Literary Birthday - 25 August - Martin Amis

Happy Birthday, Martin Amis, born 25 August 1949

Five Quotes

  1. Seeing the world anew, as if it were new, is as old as writing. It’s what all painters are trying to do, to see what’s there, to see it in a way that renews it. It becomes more and more urgent as the planet gets worn flat and forest after forest is slain to print the paper for people’s impressions to be scrawled down on. It becomes harder and harder to be original, to see things with an innocent eye. Innocence is much tied up with it. As the planet gets progressively less innocent, you need a more innocent eye to see it.
  2. Fiction is the only way to redeem the formlessness of life.
  3. The trouble with life … Look at it: thinly plotted, largely themeless, sentimental and ineluctably trite. The dialogue is poor, or at least violently uneven. The twists are either predictable or sensationalist. And it’s always the same beginning; and the same ending.
  4. All novelists write in a different way, but I always write in longhand and then do two versions of typescript on a computer.
  5. The literary interview won’t tell you what a writer is like. Far more compellingly to some, it will tell you what a writer is like to interview.

Martin Amis: On Writing - 16 Pieces of Advice

Amis is a British novelist, best-known for the novels novels Money and London Fields. He has received the James Tait Black Memorial Prize for his memoirExperience and has been listed for the Booker Prize twice.

Source for Image

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Martin Amis: On Writing

Martin Amisrsquos advice to Writers Write in long-hand when you scratch out a word it still exists there on the page On the computer when you delete a word it disappears forever This is important because usually your first instinct is the right one Minimum number of words to write every day no ldquoquotardquo Sometimes it will be no words Sometimes it will be 1500 Use any anxiety you have about your writing mdash or your life mdash as fuel ldquoAmbition and anxiety thatrsquos the writerrsquos life8221 Never say lsquosci-firsquo Yoursquoll enrage purists Call it SF Donrsquot dumb down always write for your top five percent of readers Never pun your titlenbsp simpler is usually better ldquoLolita turns out to be a great title couldnrsquot be simpler8221 At Manchester University where he teaches creative writing my rule is I donrsquot look at their work We read great books and we talk about them hellip We look at Conrad Dostoyevsky When is an idea is worth pursuing in novel-form ldquoItrsquos got to give you a kind of glimmer Watch out for words that repeat too often Donrsquot start a paragraph with the same word as previous one That goes doubly for sentences Stay in the tense Inspect your lsquohadsrsquo and see if you really need them Never use lsquoamongstrsquo lsquoAmongrsquo Never use lsquowhilstrsquo Anyone who uses lsquowhilstrsquo is subliterate Try not to write sentences that absolutely anyone could write You write the book you want to read Thatrsquos my rule You have to have a huge appetite for solitude From The Literary Tourist Image The Guardian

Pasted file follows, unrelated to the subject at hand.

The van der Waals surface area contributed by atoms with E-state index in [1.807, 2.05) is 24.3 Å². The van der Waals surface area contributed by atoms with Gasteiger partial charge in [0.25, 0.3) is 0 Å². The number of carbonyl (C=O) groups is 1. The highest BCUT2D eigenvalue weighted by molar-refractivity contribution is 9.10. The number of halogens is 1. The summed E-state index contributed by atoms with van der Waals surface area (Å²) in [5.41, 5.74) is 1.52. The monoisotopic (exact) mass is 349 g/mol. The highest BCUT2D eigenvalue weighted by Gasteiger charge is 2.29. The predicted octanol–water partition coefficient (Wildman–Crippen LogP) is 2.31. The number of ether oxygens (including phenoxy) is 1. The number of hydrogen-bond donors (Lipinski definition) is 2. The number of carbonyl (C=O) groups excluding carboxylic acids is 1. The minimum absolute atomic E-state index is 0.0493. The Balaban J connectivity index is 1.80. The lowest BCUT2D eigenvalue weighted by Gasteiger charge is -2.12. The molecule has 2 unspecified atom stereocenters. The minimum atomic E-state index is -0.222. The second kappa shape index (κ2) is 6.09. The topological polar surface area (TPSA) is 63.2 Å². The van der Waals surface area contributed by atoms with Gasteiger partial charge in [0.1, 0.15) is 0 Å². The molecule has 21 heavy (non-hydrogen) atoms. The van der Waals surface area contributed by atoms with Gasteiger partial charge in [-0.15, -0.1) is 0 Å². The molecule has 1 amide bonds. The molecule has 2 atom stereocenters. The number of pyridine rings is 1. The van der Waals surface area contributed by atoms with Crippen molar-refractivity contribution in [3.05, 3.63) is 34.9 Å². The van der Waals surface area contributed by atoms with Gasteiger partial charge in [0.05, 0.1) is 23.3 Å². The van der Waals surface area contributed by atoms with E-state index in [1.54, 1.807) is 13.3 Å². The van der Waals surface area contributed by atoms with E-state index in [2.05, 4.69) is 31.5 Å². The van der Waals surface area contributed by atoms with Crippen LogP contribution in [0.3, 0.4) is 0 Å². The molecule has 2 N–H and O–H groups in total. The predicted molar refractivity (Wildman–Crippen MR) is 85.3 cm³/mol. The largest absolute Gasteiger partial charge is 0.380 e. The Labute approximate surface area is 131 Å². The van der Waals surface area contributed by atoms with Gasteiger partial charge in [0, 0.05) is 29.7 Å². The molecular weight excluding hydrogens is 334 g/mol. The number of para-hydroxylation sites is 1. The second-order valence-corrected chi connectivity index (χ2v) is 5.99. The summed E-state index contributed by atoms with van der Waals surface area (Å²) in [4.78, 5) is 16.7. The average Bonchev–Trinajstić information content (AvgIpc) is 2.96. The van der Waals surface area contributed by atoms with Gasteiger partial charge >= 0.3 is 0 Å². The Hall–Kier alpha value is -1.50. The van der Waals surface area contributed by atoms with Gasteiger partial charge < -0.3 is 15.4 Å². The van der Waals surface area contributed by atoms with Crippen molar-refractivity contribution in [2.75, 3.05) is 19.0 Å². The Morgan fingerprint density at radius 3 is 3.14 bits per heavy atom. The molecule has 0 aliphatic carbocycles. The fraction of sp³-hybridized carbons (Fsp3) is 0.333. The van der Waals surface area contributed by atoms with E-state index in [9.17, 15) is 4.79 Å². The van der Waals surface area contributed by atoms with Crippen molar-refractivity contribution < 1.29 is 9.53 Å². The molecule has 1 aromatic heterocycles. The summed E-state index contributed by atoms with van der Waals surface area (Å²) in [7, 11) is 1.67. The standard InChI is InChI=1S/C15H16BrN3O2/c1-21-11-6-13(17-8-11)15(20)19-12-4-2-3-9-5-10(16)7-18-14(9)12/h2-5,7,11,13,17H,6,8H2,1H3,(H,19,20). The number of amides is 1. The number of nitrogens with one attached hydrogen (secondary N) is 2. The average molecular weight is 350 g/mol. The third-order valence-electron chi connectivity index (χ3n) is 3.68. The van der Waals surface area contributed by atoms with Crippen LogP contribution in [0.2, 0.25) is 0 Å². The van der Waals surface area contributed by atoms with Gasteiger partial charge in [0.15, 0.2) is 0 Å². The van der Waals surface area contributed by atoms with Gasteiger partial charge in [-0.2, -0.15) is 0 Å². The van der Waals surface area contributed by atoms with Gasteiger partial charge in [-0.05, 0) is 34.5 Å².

1. Write in long-hand: when you scratch out a word, it still exists there on the page. On the computer, when you delete a word it disappears forever. This is important because usually your first instinct is the right one.
  2. Minimum number of words to write every day: no “quota”: Sometimes it will be no words. Sometimes it will be 1500.
  3. Use any anxiety you have about your writing — or your life — as fuel: “Ambition and anxiety: that’s the writer’s life”
  4. Never say ‘sci-fi.’ You’ll enrage purists. Call it SF.
  5. Don’t dumb down: always write for your top five per cent of readers.
  6. Never pun your title, simpler is usually better: “Lolita turns out to be a great title; couldn’t be simpler.”
  7. At Manchester (University, where he teaches creative writing) my rule is I don’t look at their work. We read great books, and we talk about them … We look at Conrad, Dostoyevsky.
  8. When is an idea is worth pursuing in novel-form? “It’s got to give you a kind of glimmer"
  9. Watch out for words that repeat too often.
  10. Don’t start a paragraph with the same word as previous one. That goes doubly for sentences.
  11. Stay in the tense.
  12. Inspect your ‘hads’ and see if you really need them.
  13. Never use ‘amongst.’Never use ‘whilst.’ Anyone who uses ‘whilst’ is subliterate.
  14. Try not to write sentences that absolutely anyone could write.
  15. You write the book you want to read. That’s my rule.
  16. You have to have a huge appetite for solitude.

From The Literary Tourist

Image The Guardian

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